New 5-year estimates from the American Community Survey are out, which give everyone the first update of Census tract-level data since the 2000 Census. If you haven’t explored the New York Times Mapping America tool for some of the broader trends (race, income, housing and education), make sure to check it out.
I pulled out some journey to work data (mode and travel time) for the seven county Twin Cities area since the New York Times didn’t include any transportation information and I was curious. I’ll be sharing some interesting things I find over the next week. You can download my raw data set here.
The first thing I looked at was simply the change in mode share for travel to work for the metro as a whole. Mode share increased for working at home (which could be telecommuting) and bicycling. Mode share for telecommuting rose almost 3/4 of a percent, while bicycling was up a little less than 1/2 of a percent. However, if you look at change in total commuters for each mode, the number of cycling commuters increased over 90% since 2000, while the number of telecommuters increased 25%. Driving alone, carpooling and walking all lost mode share, noticeably, carpooling was down over 1 percentage point. Transit stayed nearly static.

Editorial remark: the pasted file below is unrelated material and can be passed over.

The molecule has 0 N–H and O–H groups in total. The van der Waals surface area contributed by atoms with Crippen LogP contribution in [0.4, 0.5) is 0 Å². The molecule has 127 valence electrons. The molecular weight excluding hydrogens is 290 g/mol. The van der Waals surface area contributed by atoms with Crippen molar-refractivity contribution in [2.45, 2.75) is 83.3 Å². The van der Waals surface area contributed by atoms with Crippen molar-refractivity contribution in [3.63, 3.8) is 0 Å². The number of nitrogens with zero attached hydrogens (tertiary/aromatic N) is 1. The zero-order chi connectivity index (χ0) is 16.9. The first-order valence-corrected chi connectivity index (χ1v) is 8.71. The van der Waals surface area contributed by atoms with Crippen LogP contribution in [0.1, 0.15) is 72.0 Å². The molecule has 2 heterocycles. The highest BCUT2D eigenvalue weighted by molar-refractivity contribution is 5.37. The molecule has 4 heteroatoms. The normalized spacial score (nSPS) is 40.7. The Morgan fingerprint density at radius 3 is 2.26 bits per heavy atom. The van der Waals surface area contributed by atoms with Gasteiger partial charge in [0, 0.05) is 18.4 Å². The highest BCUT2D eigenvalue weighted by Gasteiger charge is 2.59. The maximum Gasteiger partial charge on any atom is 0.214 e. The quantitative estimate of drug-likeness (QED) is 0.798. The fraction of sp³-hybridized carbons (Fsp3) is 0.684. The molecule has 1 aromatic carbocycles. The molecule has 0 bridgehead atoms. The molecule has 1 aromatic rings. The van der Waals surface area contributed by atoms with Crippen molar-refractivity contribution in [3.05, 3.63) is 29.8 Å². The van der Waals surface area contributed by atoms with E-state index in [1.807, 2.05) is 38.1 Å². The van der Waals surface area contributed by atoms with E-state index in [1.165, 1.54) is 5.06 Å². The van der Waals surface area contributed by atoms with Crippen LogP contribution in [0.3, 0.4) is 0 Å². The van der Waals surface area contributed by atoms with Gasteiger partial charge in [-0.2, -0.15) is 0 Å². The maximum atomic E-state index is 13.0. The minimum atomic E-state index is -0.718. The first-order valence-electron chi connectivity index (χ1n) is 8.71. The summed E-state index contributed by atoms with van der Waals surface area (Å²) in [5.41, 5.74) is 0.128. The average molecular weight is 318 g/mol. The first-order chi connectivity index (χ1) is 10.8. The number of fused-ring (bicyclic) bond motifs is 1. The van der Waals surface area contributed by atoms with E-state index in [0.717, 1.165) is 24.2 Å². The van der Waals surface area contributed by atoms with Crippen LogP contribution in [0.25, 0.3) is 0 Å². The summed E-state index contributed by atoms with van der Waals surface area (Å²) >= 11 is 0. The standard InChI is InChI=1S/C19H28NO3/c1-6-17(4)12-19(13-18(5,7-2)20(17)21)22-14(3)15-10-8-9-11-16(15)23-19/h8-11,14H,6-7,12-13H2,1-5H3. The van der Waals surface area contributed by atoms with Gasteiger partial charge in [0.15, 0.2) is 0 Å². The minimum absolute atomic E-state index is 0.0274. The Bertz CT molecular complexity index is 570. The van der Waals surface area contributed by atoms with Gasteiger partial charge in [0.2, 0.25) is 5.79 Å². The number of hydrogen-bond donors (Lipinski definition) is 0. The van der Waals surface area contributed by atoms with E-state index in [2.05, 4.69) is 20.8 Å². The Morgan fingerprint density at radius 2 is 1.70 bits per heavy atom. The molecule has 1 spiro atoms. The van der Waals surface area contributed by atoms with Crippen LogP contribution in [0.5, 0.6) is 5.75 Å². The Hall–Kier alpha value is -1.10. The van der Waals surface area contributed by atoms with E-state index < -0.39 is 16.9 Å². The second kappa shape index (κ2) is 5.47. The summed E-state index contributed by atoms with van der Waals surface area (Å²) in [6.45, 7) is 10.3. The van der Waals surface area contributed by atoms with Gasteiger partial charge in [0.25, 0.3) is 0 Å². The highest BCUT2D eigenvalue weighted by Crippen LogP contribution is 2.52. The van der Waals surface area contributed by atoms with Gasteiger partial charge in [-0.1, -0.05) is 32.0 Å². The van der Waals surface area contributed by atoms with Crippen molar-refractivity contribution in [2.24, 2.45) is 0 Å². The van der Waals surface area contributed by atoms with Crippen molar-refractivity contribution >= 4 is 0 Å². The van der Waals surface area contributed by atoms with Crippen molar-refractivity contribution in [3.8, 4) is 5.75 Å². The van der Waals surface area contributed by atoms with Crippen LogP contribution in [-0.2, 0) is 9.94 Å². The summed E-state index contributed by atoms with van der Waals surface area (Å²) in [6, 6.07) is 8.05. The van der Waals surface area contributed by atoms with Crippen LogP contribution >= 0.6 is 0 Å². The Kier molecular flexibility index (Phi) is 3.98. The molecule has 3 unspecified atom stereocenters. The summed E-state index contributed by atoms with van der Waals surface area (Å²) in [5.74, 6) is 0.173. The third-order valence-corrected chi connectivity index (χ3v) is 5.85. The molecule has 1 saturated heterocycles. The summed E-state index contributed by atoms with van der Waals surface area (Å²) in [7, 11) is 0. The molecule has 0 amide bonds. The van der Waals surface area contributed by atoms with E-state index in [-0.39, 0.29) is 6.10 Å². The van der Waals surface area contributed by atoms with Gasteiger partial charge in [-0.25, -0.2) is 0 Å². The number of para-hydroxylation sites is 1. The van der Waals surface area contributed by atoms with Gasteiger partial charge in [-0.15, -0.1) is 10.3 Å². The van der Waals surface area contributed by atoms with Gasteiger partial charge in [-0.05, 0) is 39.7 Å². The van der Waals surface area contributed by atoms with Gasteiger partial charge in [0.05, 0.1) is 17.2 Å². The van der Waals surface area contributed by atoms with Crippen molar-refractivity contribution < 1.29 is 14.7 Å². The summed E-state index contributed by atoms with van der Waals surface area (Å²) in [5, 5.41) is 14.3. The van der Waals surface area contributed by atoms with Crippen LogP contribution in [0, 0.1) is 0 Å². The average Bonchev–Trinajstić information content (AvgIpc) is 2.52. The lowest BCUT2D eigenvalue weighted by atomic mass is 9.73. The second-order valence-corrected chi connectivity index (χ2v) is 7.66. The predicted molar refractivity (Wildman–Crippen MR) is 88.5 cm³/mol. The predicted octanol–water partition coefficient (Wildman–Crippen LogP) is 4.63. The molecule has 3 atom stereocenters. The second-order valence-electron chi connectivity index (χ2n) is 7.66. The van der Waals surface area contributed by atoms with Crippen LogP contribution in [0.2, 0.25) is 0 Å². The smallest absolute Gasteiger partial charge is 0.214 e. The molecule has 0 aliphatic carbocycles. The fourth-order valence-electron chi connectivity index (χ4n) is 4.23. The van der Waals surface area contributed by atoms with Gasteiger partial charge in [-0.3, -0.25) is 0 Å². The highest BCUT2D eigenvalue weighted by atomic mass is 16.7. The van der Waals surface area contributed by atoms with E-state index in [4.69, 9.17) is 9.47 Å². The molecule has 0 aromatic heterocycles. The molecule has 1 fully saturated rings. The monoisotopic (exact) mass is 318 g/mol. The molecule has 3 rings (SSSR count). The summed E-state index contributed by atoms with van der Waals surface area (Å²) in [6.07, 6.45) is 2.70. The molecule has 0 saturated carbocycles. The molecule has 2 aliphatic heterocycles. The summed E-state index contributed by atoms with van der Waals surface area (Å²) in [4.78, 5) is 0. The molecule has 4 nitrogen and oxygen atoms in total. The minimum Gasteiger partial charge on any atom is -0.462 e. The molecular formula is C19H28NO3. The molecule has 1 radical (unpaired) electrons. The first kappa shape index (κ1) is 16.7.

Next time I’ll dive a little deeper into these changes in bike and telecommuting mode share and map how changes are happening across the metro.